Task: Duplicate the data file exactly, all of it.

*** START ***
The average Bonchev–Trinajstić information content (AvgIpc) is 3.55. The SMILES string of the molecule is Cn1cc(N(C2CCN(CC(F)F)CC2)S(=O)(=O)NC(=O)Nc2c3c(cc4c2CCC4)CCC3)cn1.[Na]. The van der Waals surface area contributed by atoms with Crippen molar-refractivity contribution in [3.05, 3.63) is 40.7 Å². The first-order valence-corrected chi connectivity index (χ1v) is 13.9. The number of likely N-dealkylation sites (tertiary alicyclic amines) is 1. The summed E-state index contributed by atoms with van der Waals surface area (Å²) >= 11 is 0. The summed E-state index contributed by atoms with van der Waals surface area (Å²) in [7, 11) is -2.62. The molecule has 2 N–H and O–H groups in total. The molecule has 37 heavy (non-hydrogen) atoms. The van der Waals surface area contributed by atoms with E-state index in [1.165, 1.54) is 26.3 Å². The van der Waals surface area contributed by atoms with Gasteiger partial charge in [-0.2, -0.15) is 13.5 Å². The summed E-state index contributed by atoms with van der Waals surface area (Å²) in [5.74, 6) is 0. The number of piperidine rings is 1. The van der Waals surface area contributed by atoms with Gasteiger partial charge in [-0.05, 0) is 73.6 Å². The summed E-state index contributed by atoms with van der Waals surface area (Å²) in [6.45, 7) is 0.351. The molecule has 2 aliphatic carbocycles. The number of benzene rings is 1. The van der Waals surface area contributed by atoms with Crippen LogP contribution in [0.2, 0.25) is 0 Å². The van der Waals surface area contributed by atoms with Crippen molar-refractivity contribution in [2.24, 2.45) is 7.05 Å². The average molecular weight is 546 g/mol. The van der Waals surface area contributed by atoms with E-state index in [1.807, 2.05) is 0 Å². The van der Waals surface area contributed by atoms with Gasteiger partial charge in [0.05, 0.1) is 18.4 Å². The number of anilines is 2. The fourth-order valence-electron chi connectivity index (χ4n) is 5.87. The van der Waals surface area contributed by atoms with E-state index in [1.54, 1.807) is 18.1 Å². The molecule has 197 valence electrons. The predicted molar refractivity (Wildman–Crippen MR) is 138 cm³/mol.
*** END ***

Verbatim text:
The average Bonchev–Trinajstić information content (AvgIpc) is 3.55. The SMILES string of the molecule is Cn1cc(N(C2CCN(CC(F)F)CC2)S(=O)(=O)NC(=O)Nc2c3c(cc4c2CCC4)CCC3)cn1.[Na]. The van der Waals surface area contributed by atoms with Crippen molar-refractivity contribution in [3.05, 3.63) is 40.7 Å². The first-order valence-corrected chi connectivity index (χ1v) is 13.9. The number of likely N-dealkylation sites (tertiary alicyclic amines) is 1. The summed E-state index contributed by atoms with van der Waals surface area (Å²) >= 11 is 0. The summed E-state index contributed by atoms with van der Waals surface area (Å²) in [7, 11) is -2.62. The molecule has 2 N–H and O–H groups in total. The molecule has 37 heavy (non-hydrogen) atoms. The van der Waals surface area contributed by atoms with E-state index in [1.165, 1.54) is 26.3 Å². The van der Waals surface area contributed by atoms with Gasteiger partial charge in [-0.2, -0.15) is 13.5 Å². The summed E-state index contributed by atoms with van der Waals surface area (Å²) in [5.74, 6) is 0. The number of piperidine rings is 1. The van der Waals surface area contributed by atoms with Gasteiger partial charge in [-0.05, 0) is 73.6 Å². The summed E-state index contributed by atoms with van der Waals surface area (Å²) in [6.45, 7) is 0.351. The molecule has 2 aliphatic carbocycles. The number of benzene rings is 1. The van der Waals surface area contributed by atoms with Crippen LogP contribution in [0.2, 0.25) is 0 Å². The van der Waals surface area contributed by atoms with Crippen molar-refractivity contribution in [2.24, 2.45) is 7.05 Å². The average molecular weight is 546 g/mol. The van der Waals surface area contributed by atoms with E-state index in [1.807, 2.05) is 0 Å². The van der Waals surface area contributed by atoms with Gasteiger partial charge in [0.05, 0.1) is 18.4 Å². The number of anilines is 2. The fourth-order valence-electron chi connectivity index (χ4n) is 5.87. The van der Waals surface area contributed by atoms with E-state index in [1.54, 1.807) is 18.1 Å². The molecule has 197 valence electrons. The predicted molar refractivity (Wildman–Crippen MR) is 138 cm³/mol.